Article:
I got the following email today:
These people insisted that my client turn on all the utilities and de-winterize the house. They didn't need all that done to know that there is mold.
This isn't an isolated example. Thanks to the media and basic groupthink of the current market, buyers are expecting not just great deals, but unbelievable ones. The problem is, in our area, most foreclosures are not recent builds or recent renovations. REO and short sale homes in New York are often the poster children for deferred maintenance and, upon occasion, vandalism. Yet 2/3 of the buyers I speak with mention foreclosures. Nine out of 10 people that see a few foreclosures have visceral, negative reactions to the condition. In cases where you have an ambitious soul who is handy and doesn't mind a fixer upper, a chunk of them get the "in-law veto" where parents, friends or relatives put the kabosh on the transaction.
It is our job to educate the public and manage expectations. In the case I first brought up, I got the distinct sense that the agent is hanging onto the people for dear life to make her commission. And that is not the posture to competently advise clients on the biggest transaction of their lives.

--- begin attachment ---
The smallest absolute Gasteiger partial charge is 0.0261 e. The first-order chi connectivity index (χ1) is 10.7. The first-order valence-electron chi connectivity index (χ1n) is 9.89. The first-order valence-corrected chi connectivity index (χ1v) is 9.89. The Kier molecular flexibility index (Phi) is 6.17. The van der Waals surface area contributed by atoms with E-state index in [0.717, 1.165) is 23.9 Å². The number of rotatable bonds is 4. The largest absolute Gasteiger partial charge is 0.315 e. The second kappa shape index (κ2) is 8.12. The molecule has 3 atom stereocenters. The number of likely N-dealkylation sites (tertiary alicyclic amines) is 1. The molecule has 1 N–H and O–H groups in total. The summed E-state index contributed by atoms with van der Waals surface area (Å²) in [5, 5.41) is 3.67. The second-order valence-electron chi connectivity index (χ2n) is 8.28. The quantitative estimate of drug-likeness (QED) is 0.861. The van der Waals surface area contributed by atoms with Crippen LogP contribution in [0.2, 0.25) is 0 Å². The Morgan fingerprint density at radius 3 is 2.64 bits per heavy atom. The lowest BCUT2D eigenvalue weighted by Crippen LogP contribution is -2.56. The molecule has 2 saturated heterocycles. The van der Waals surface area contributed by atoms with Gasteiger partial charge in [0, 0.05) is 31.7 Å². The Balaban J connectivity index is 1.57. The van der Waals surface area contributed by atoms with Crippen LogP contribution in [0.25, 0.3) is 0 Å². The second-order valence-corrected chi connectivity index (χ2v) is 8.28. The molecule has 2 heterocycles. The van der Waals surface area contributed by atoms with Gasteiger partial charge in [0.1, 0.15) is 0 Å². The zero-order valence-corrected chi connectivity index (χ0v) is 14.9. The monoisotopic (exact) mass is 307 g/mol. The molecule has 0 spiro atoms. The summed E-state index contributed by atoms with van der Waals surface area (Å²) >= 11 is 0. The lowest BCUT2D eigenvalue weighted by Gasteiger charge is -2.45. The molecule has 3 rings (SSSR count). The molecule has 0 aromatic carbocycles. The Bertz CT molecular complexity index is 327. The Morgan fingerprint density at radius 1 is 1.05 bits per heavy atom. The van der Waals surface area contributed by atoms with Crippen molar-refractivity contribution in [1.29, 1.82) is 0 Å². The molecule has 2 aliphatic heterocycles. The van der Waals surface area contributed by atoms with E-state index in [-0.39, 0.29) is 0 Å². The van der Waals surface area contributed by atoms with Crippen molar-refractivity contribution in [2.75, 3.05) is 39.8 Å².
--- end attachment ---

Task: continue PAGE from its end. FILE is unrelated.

In Westchester and surrounding areas, people stop maintaining their home long before they default on their home loans. By the time the home hits the market, you have old decks, old paint, old baths, and needed repairs put off with unpleasant consequences. Buyers need to understand this. In those rare cases where you do have a foreclosure in great condition, you'll get wide interest based on scarcity, and the deal of a lifetime goes instead to the highest and best offer in a bidding war.
You may have a cousin who just paid 50 cents on the dollar for the Taj Mahal in Las Vegas or Wichita. But this is New York, and it isn't Kansas. I would advise any perspective buyer to stop getting educated by hearsay and national media and instead hang their hat on the the local expertise of their qualified buyer representative.